No biggies. But when the internet opened a new world of connections, and I began working with critique partners many years ago, I learned something shocking – – some of my word choices are clearly colloquialisms. Take this sentence as an example:

The light bulb needs to be replaced.

It’s how many people would say and write it (or perhaps, “the light bulb should be replaced.”). Imagine my surprise when I realized I commonly say and write: The light bulb needs replaced.

I can’t tell you how many times critique partners have flagged me because I dropped the “to be.” I had no clue I did it, no clue that it wasn’t correct. I will still use it in character dialogue to reflect local color, but I’m on constant alert for it in prose.

Another example: When I wrote a story with a setting I identified as Riverfront, two critique partners said it should be “the riverfront.” They argued it was strange to use it as a proper name. But I grew up in an area with a location commonly referred to as Riverfront. It’s completely natural to me.

And then there is macadam. Apparently, the rest of the country considers this word the equivalent of something from a foreign language. My editor has even called me on it (we changed it to asphalt).

What about you? Are there any regional terms or phrases that occasionally slip into your writing without your awareness? I’d love to hear some examples!

Fishing for Plots by Mae Clair

Early in our marriage, my husband introduced me to flounder fishing. That attachment eventually evolved into crabbing, clamming, and a long stretch of boat ownership, but in the beginning, it was all about catching the coveted flounder.

Here’s my hubby, filleting the day’s catch at a bay front apartment we rented with his family in Maryland;

MHarbor

I’d never been fishing in my life the first time he took me out. I learned early on there were several types of fish and sea critters apt to go after the bait I dangled into the water, but not all were desirable. Those that weren’t, always got tossed back into the water.

Recently, I started thinking about fish in terms of plot. Sound crazy? Let me put it in perspective:

SeaRobin_LongIslandSound1

This is a Sea Robin
Photo courtesy of Versageek via Wikimedia Commons

JUNK FISH
When you’re fishing for flounder, just about everything else falls into the category of “junk fish.” The most common junk fish we’d hook were sea robins. These guys will never win a beauty contest. If you don’t believe me, take a gander at the gent on the left.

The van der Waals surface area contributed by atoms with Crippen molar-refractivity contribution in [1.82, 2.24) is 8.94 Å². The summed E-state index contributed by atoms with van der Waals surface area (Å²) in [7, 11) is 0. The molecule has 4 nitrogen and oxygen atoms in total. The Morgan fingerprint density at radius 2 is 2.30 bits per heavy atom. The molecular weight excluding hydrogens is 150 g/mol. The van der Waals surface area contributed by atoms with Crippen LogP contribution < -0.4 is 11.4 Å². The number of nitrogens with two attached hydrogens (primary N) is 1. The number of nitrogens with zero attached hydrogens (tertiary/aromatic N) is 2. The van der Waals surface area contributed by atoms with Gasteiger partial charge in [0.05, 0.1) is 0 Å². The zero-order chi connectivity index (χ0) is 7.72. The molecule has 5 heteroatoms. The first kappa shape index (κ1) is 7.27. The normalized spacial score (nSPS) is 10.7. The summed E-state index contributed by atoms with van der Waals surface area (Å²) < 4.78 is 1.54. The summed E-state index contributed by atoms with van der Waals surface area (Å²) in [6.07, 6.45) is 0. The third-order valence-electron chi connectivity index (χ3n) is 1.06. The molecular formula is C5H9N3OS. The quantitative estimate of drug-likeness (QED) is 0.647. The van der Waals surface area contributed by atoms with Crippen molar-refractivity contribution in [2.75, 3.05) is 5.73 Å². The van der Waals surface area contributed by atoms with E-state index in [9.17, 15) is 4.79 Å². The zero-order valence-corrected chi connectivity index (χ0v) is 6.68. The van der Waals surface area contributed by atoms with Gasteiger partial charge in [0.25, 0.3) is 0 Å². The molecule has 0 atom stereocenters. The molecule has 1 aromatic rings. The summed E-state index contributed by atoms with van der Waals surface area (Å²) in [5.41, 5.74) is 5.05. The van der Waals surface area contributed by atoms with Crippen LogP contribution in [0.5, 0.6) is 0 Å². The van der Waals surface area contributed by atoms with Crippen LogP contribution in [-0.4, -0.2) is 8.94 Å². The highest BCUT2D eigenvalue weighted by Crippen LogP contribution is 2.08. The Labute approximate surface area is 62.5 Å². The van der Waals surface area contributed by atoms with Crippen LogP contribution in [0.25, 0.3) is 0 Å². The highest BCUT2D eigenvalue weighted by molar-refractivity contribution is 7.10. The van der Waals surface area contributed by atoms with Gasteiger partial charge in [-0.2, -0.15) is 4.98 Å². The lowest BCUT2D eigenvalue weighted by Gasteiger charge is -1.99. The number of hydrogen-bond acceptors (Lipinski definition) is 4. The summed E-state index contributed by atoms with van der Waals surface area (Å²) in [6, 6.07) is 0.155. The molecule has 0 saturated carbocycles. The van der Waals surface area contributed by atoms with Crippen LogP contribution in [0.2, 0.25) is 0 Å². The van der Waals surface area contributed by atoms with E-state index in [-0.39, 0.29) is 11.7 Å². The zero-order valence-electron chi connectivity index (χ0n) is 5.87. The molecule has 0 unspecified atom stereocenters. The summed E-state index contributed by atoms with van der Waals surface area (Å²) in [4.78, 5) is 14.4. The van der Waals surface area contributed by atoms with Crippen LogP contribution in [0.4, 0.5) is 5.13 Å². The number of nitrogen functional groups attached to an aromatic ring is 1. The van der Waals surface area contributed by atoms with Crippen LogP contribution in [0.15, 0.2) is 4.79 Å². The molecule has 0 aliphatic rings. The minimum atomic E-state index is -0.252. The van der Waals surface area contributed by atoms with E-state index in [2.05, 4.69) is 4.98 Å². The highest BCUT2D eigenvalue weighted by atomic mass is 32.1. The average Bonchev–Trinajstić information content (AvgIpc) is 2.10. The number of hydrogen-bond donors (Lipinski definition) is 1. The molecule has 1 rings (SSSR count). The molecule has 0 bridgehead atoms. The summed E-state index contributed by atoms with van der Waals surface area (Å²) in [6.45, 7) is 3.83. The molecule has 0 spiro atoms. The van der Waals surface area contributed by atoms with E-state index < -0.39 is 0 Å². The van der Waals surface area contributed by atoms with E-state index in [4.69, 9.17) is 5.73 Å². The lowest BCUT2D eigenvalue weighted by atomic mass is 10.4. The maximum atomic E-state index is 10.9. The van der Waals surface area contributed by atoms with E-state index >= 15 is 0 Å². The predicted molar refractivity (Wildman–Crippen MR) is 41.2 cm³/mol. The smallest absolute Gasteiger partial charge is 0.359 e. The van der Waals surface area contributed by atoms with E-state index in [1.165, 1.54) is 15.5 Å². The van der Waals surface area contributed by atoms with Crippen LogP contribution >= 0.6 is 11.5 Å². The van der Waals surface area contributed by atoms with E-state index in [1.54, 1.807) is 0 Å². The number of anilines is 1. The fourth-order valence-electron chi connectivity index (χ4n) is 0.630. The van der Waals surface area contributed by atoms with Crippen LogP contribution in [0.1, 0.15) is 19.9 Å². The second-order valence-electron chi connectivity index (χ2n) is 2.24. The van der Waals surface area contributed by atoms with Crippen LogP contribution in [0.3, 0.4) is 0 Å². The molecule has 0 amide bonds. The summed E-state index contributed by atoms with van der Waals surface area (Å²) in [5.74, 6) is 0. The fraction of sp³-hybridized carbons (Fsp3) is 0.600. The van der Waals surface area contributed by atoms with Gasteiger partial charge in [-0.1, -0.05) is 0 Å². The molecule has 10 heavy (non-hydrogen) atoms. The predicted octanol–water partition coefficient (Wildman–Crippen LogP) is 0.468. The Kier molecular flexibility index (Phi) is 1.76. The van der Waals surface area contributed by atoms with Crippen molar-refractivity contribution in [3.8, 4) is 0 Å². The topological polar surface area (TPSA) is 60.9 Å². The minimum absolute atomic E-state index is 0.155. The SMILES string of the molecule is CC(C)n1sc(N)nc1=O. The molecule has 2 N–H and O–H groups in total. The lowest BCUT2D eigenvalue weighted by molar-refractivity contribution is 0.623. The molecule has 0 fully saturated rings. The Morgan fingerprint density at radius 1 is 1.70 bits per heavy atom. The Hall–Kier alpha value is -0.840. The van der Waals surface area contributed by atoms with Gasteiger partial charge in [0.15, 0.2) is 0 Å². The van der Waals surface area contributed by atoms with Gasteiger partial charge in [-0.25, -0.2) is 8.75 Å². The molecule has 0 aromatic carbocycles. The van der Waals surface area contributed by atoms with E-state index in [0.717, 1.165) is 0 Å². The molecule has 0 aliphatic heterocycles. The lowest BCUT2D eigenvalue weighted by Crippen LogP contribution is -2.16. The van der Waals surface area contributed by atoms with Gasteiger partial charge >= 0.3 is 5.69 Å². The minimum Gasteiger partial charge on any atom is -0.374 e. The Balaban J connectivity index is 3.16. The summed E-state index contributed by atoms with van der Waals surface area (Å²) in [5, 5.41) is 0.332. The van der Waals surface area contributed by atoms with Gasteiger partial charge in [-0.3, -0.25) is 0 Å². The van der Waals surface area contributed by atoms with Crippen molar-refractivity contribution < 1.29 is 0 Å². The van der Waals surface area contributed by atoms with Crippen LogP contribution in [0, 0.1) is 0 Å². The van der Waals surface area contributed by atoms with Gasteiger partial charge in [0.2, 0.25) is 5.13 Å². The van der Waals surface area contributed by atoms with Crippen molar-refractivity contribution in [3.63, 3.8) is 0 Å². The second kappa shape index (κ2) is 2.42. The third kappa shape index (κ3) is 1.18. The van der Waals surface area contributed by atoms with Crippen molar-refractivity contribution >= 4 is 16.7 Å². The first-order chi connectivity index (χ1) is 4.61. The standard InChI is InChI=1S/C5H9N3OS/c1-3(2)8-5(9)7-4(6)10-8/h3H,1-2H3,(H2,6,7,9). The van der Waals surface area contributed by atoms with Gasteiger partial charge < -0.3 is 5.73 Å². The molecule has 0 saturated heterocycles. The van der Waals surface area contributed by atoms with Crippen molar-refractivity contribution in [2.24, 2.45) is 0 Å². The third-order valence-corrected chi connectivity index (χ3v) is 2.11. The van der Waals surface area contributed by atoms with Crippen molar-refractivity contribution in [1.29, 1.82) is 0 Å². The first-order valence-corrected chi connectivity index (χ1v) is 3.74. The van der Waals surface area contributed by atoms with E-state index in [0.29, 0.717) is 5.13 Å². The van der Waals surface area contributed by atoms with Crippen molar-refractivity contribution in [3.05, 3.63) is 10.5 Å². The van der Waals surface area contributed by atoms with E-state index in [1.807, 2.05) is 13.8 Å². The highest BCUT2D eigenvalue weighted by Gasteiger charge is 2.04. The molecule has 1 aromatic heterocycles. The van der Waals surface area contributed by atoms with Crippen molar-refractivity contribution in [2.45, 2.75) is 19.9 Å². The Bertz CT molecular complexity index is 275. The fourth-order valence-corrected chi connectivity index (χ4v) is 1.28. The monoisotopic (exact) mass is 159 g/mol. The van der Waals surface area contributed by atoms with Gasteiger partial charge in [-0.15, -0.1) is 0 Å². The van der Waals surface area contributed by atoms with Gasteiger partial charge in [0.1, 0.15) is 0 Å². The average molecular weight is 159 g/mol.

Sea robins look like a leftover from the Paleozoic Era, They have legs, spines that inject poison, and wing-like fins. They also croak like a frog and will complain loudly when caught.

Despite that bizarre appearance, I always thought they were intriguing. They have pretty blue eyes, an opinion not shared by my husband.

Junk plots are much the same. Pull one from your writer’s hat and you’ll quickly realize no matter how you tweak it, you can’t make it work. It might have some redeeming value (like the sea robin’s pretty blue eyes) but, in the end, all you can do is toss it back into the plot bin and fish for another.

HARD SHELL CRABS
You’d be surprised how many hard shells go after a fishing line. In the beginning, we considered them a nuisance (they make nasty work of your bait). Then we realized we could steam them and have stuffed flounder!  After that, any (legal) hard shell that wandered onto our lines was fair game. It wasn’t long before we were baiting and setting crab pots, collecting them in earnest.

Hard shell crabs are the plots that start out looking hopeless, but with polish and attention turn into gems. It takes some work to get them to that point, but when you do, they’re golden!

SAND SHARKS
These guys rarely got snagged in the bay. When they did, thankfully they were small. My husband once caught one that was about eighteen inches long. At that size, they’re utterly bewitching, gleaming tin-foil bright in the sun. 

You know this plot, right? The one that beguiles you with possibility. You’re enraptured by it, treating it like a prized jewel. Until you realize it can’t be manipulated to fit your needs. It blinds you with its beauty, but once you return to writer terra-firma, it becomes fool’s gold. Back into the plot bin it goes.

FLOUNDER
There was always a lot of excitement when we hooked a flounder. It’s why we’d spend 5-6 hours tooling around the bay, burning in the sun, maneuvering through channels and getting swamped in bigger wake.

Flounder is the ideal writer’s plot. Perfection. Oh, you might have to filet it, to make it work the way you want, but you know you’ve got a winner as soon as you hook it.

I haven’t been flounder fishing in many years, but I remember those times with extreme fondness. My husband’s mother eventually bought a place at the beach, and hubby and I spent a couple of decades going down most every weekend during the summer.

This is a picture of the family pontoon boat moored at his mom’s place in Delaware. She has since sold, and although we hung onto the boat for many years afterward, its life finally expired. Salt water is extremely hard on a boat!

PontoonTwenty years of boating results in a lot of tales–and a lot of fish, LOL. I also did a lot of plotting on this pontoon and dreamed up some wonderful stories and characters. Here’s hoping you find more flounder than sea robins when you go fishing for plots!

How do you think my comparisons stack up? Do you recognize any of these fish/plots?